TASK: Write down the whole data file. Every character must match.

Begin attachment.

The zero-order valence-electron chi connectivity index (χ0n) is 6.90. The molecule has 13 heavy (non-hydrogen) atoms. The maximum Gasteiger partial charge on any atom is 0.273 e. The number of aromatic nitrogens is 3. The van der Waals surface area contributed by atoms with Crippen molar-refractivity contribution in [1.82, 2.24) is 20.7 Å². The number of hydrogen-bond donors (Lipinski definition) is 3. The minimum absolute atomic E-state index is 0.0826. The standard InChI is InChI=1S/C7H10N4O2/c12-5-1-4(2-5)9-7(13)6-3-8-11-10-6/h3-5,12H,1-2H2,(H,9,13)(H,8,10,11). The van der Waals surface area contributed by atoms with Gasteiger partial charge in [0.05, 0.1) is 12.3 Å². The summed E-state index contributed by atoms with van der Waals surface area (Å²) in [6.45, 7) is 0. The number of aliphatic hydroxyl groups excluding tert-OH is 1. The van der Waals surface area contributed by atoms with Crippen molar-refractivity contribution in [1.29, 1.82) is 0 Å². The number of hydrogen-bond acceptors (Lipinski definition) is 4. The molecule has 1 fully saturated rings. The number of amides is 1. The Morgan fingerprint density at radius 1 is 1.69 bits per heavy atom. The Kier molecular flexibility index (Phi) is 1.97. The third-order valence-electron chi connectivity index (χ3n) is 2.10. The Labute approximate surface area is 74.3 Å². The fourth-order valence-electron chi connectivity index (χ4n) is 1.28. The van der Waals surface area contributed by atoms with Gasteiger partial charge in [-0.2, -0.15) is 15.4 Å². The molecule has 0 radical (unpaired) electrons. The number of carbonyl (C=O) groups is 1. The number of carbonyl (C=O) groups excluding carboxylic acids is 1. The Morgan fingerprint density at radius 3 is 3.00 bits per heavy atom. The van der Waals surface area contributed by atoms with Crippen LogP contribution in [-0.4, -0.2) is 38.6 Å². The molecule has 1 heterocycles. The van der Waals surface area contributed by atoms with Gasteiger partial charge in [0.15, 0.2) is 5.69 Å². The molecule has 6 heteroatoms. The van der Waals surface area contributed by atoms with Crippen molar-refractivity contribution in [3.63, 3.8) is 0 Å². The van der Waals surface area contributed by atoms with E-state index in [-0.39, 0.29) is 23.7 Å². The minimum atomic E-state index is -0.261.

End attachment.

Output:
The zero-order valence-electron chi connectivity index (χ0n) is 6.90. The molecule has 13 heavy (non-hydrogen) atoms. The maximum Gasteiger partial charge on any atom is 0.273 e. The number of aromatic nitrogens is 3. The van der Waals surface area contributed by atoms with Crippen molar-refractivity contribution in [1.82, 2.24) is 20.7 Å². The number of hydrogen-bond donors (Lipinski definition) is 3. The minimum absolute atomic E-state index is 0.0826. The standard InChI is InChI=1S/C7H10N4O2/c12-5-1-4(2-5)9-7(13)6-3-8-11-10-6/h3-5,12H,1-2H2,(H,9,13)(H,8,10,11). The van der Waals surface area contributed by atoms with Gasteiger partial charge in [0.05, 0.1) is 12.3 Å². The summed E-state index contributed by atoms with van der Waals surface area (Å²) in [6.45, 7) is 0. The number of aliphatic hydroxyl groups excluding tert-OH is 1. The van der Waals surface area contributed by atoms with Crippen molar-refractivity contribution in [1.29, 1.82) is 0 Å². The number of hydrogen-bond acceptors (Lipinski definition) is 4. The molecule has 1 fully saturated rings. The number of amides is 1. The Morgan fingerprint density at radius 1 is 1.69 bits per heavy atom. The Kier molecular flexibility index (Phi) is 1.97. The third-order valence-electron chi connectivity index (χ3n) is 2.10. The Labute approximate surface area is 74.3 Å². The fourth-order valence-electron chi connectivity index (χ4n) is 1.28. The van der Waals surface area contributed by atoms with Gasteiger partial charge in [-0.2, -0.15) is 15.4 Å². The molecule has 0 radical (unpaired) electrons. The number of carbonyl (C=O) groups is 1. The number of carbonyl (C=O) groups excluding carboxylic acids is 1. The Morgan fingerprint density at radius 3 is 3.00 bits per heavy atom. The van der Waals surface area contributed by atoms with Crippen LogP contribution in [-0.4, -0.2) is 38.6 Å². The molecule has 1 heterocycles. The van der Waals surface area contributed by atoms with Gasteiger partial charge in [0.15, 0.2) is 5.69 Å². The molecule has 6 heteroatoms. The van der Waals surface area contributed by atoms with Crippen molar-refractivity contribution in [3.63, 3.8) is 0 Å². The van der Waals surface area contributed by atoms with E-state index in [-0.39, 0.29) is 23.7 Å². The minimum atomic E-state index is -0.261.